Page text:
The Ohio Lottery reported late Wednesday that "we now have reason to believe that an unauthorized third-party obtained access to information belonging to our customers and retailers" on Dec. 24, 2023. Specifically, the Lottery reports that it "experienced a security incident impacting some of our systems. Immediately upon detecting this activity, the Ohio Lottery took steps to mitigate the threat, including taking certain systems offline. The Ohio Lottery also quickly engaged professionals experienced in handling these types of incidents to assist us with an investigation and to assess the full scope of information impacted. The Ohio Lottery has notified law enforcement." 


 On a straight party-line vote, the House Wednesday voted 65 to 28 to override Gov. Mike DeWine's veto of transgender issues bill HB68 (Click). The bill bans transgender girls from participating in girls’ and women's sports and gender affirming treatments for minors, including surgery and hormone therapies. During Wednesday's debate, Republicans argued that it protects parental rights and children and that children need to grow up before making life-changing medical decisions, while Democrats said it would take away parental rights and health care decisions of Ohioans.

 In other action, the House unanimously passed HB229 (Sweeney-Patton), which would require health care practitioners to provide information on Sudden Unexpected Death in Epilepsy to at risk-patients, and HB179 (Mathews-Stewart), addressing vicarious liability in tort actions. The lower chamber also passed HB184 (Bird-Brennan) regarding charitable solicitations 79-3 and HB258 (Carruthers), which increases fines for repeatedly selling tobacco products to minors.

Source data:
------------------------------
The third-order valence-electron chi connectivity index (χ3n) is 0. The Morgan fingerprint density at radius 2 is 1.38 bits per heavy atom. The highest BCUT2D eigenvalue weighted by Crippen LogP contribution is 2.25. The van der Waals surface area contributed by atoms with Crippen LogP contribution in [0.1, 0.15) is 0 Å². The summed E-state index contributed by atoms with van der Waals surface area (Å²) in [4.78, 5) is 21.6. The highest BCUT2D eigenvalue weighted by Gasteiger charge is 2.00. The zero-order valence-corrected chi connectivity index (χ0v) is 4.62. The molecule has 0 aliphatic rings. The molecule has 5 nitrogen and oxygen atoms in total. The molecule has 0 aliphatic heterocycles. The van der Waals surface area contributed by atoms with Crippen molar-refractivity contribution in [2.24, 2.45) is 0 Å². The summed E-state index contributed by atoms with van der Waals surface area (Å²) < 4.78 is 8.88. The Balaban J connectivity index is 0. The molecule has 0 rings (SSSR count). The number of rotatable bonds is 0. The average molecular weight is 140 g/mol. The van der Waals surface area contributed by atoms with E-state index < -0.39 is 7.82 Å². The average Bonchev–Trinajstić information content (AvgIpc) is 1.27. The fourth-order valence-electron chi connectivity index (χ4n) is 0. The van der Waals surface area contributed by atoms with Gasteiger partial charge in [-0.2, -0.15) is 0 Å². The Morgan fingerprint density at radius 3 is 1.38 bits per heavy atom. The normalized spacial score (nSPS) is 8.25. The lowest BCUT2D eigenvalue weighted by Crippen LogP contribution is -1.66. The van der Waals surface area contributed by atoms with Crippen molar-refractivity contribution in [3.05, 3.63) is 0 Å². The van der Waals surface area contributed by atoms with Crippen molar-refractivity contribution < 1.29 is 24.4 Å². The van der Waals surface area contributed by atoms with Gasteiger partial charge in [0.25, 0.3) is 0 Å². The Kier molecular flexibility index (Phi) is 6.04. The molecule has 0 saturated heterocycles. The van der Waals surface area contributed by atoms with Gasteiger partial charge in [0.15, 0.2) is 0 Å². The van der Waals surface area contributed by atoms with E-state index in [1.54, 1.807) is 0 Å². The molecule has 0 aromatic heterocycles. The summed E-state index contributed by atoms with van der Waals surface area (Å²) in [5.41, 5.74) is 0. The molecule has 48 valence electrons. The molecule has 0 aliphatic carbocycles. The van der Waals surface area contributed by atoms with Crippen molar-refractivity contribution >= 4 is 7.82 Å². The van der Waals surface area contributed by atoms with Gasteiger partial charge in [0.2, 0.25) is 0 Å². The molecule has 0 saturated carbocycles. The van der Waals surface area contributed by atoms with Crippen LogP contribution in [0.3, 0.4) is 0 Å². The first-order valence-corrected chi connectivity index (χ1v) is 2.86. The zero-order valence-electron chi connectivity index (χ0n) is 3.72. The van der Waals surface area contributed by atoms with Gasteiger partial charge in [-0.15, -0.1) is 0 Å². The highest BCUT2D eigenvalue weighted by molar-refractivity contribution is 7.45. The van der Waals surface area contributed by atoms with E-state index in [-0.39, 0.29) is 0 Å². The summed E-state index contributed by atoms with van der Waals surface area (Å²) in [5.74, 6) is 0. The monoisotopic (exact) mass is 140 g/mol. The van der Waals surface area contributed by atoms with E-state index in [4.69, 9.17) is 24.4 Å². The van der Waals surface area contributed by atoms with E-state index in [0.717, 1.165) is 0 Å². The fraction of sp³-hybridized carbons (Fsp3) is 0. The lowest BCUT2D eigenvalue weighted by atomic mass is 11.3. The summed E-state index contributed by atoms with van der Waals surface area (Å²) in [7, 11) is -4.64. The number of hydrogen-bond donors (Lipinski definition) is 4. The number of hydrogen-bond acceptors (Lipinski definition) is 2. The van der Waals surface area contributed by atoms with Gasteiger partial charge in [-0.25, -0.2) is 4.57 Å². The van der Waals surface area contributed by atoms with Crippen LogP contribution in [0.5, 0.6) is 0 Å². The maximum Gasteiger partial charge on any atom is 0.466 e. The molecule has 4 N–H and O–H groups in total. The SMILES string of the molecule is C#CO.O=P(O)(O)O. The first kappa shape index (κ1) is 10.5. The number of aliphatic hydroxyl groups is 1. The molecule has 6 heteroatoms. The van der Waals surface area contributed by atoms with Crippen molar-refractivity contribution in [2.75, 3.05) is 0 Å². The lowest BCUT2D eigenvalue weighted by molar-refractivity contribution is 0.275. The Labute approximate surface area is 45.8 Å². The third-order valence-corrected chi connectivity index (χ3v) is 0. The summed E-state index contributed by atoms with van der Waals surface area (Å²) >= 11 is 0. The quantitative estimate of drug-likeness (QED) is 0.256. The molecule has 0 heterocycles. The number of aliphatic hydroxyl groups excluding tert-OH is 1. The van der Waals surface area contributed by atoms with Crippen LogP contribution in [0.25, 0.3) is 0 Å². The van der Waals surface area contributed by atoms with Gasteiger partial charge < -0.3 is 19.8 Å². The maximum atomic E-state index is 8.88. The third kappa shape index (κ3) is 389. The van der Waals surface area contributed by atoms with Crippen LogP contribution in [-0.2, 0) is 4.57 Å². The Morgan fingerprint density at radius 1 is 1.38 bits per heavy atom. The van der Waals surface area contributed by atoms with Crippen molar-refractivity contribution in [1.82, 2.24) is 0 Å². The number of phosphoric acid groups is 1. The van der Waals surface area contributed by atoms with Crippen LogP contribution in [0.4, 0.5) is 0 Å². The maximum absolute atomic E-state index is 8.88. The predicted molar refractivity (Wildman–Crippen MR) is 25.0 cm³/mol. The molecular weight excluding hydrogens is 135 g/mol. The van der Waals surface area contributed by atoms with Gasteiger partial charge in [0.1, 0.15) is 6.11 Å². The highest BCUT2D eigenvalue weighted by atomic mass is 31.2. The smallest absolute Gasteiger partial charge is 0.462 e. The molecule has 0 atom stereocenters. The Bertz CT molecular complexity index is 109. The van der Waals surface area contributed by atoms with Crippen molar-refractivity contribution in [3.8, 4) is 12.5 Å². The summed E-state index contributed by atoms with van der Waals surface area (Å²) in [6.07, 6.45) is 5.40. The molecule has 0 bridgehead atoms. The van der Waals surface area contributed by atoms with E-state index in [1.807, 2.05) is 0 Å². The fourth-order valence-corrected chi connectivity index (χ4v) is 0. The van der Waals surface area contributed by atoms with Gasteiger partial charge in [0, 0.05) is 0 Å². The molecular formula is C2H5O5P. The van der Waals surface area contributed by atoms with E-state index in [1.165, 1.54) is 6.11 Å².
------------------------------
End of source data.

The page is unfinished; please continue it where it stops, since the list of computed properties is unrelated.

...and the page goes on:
The chamber also agreed to Senate amendments to budget corrections bill HB101 (Bird), said goodbye to Rep. Mary Lightbody (D-Westerville), and seated her replacement, Beryl Brown Piccolantonio. 

House Democrats chose a new member of their caucus from a political family, but will have to make another replacement soon after Rep. Tavia Galonski (D-Akron) resigned late Wednesday to become Summit County Clerk of Courts. Piccolantonio, the president of the Gahanna Jefferson Board of Education, replaces Lightbody. She had been the lone candidate to file to run for the 4th House District in December after Lightbody announced she would not seek re-election. Lighbtbody later announced she would resign her seat early, and that she intended to move out of state to spend more time with her family. Piccolantonio is the daughter of former Ohio Supreme Court Chief Justice Eric Brown, who swore her in, and former Franklin County Commissioner Marilyn Brown.